A: It's not really frustrating since there are 4 Open tournaments in Croatia (Pula, Split, Zagreb, Zadar) that are also qualifications for the Croatian Championship so it's not all that bad.

Q: Do you get some monetary support from the federation (not from your club or on the local level). Do you think it is enough? Do you think the federation should invest more in promising youngsters like yourself?

A: Croatian Olympic Association gives me some funds. And the Federation allows me to participate in strong tournaments such as Mitropa Open, so I can't really complain.


Sven as a member of the Golden Croatian Team in Mitropa Cup 2017. From left to right: GM Zoran Jovanović, IM Jadranko Plenča, GM Davorin Kuljašević, IM Sven Tica, FM Jurica Srbiš

Q: It is very much clear that strong youngster such as yourself, Livaić, or Jadranko Plenča (top rated Croatian junior at the moment)are isolated cases rather than the product of the system – there is a really big rating (and strength) gap between you guys and an average cadet or junior player. Do you agree with the assessment that it is all about the individuals, not about the system?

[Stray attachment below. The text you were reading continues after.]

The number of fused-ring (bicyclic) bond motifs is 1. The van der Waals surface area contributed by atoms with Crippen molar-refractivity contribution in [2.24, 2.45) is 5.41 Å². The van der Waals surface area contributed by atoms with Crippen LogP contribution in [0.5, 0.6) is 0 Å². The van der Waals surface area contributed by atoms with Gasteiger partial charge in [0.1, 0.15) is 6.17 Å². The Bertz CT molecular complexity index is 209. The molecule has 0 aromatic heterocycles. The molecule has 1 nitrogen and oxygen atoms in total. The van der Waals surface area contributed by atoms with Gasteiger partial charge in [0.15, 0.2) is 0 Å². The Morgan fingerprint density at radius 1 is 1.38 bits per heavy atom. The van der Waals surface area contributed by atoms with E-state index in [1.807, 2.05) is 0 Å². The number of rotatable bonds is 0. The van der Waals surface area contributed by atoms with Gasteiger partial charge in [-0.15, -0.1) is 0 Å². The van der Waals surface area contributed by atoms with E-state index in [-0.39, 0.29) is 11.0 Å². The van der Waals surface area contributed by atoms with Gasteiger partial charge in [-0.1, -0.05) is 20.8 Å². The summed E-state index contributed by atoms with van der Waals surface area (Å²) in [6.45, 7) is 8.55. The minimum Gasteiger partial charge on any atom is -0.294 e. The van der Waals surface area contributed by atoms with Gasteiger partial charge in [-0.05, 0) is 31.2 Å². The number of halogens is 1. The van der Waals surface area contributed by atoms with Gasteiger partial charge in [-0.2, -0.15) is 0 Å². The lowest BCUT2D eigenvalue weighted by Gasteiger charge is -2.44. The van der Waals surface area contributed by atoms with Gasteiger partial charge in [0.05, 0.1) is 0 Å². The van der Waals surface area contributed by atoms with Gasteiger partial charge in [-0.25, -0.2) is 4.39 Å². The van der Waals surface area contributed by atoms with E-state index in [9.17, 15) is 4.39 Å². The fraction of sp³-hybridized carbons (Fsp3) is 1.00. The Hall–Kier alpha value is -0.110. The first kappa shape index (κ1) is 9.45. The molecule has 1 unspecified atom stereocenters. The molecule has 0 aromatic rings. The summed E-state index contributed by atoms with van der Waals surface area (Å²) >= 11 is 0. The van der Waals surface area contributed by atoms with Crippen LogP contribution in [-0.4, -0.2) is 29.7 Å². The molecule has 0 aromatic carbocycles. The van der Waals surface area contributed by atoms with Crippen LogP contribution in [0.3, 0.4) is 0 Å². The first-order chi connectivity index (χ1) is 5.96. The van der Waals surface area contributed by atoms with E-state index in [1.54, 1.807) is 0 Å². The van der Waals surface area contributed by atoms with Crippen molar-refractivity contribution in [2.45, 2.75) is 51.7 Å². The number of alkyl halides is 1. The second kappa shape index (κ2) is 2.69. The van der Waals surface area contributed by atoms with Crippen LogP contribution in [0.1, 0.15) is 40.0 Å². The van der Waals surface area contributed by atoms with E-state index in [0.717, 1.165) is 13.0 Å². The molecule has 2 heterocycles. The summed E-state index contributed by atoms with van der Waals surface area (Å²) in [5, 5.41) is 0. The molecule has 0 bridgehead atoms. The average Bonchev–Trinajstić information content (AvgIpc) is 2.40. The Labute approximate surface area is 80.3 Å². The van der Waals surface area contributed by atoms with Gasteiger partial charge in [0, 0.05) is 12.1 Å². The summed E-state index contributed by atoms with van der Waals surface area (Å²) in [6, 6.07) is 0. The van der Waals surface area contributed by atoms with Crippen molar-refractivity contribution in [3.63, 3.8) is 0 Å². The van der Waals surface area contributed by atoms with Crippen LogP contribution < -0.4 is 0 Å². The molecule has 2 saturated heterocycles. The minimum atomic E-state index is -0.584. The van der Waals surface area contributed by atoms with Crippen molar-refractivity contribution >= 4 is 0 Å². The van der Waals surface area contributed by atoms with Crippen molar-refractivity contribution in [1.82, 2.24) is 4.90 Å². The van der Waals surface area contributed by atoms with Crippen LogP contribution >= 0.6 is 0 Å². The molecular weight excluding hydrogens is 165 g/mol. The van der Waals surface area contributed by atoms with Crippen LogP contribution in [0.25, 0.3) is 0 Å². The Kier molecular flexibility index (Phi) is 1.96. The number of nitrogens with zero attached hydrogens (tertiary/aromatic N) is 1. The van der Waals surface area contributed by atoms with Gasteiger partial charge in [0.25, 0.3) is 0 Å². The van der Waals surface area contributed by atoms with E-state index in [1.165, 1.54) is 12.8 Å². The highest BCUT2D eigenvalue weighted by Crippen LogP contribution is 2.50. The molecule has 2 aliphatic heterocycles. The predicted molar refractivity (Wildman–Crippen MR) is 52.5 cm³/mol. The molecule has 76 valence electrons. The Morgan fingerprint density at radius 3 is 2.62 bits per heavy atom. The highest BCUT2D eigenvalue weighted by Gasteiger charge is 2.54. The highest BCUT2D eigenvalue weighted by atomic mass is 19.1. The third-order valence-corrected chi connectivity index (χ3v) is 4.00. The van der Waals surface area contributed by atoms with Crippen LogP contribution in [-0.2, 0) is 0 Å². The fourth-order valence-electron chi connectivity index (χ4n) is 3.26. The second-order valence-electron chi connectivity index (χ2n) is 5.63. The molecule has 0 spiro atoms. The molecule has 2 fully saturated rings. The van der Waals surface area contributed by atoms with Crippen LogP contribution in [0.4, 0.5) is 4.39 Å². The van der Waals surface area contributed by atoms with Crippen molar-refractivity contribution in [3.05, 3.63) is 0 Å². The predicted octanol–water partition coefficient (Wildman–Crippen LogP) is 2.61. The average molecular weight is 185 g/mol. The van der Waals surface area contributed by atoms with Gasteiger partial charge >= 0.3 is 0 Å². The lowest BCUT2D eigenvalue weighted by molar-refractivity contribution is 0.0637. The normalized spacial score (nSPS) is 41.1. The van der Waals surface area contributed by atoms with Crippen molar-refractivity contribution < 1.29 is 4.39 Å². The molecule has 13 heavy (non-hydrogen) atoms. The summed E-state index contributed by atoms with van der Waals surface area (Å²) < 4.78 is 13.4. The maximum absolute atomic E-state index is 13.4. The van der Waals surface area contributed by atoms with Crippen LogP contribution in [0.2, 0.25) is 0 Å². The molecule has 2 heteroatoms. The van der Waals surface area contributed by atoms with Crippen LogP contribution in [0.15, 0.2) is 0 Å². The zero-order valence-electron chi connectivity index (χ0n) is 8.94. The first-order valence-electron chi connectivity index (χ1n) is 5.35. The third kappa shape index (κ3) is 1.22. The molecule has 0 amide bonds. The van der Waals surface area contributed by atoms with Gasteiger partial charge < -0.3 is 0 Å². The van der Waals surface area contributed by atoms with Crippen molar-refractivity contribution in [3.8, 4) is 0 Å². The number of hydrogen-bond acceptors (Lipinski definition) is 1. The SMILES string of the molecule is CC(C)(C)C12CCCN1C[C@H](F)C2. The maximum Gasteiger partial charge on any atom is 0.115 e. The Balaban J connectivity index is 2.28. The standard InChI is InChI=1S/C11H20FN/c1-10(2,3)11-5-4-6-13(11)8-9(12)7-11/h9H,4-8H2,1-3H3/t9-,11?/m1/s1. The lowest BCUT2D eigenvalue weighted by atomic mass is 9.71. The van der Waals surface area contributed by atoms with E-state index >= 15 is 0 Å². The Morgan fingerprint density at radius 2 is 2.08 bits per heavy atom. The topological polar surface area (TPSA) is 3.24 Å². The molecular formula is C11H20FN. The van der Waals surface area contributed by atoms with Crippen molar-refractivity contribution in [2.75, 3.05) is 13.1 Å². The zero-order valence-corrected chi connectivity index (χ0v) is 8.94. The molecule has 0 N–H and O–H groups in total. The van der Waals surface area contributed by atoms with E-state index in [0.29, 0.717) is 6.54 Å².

A: In Croatia, it is for sure all about the individuals since there is no real system here.

Q: I have heard stories in the past about strong Croatian International masters raising entire generations of strong players. Today, apart from things happening in Rijeka, I don't know of any extraordinary strong players working with the masses on a regular basis. What do you think the Federation could do to improve the system?

A: There was a rumour going around the country a few years ago that Croatian Chess Federation will organize training camps for younger players which is a great idea, but nothing has been done since.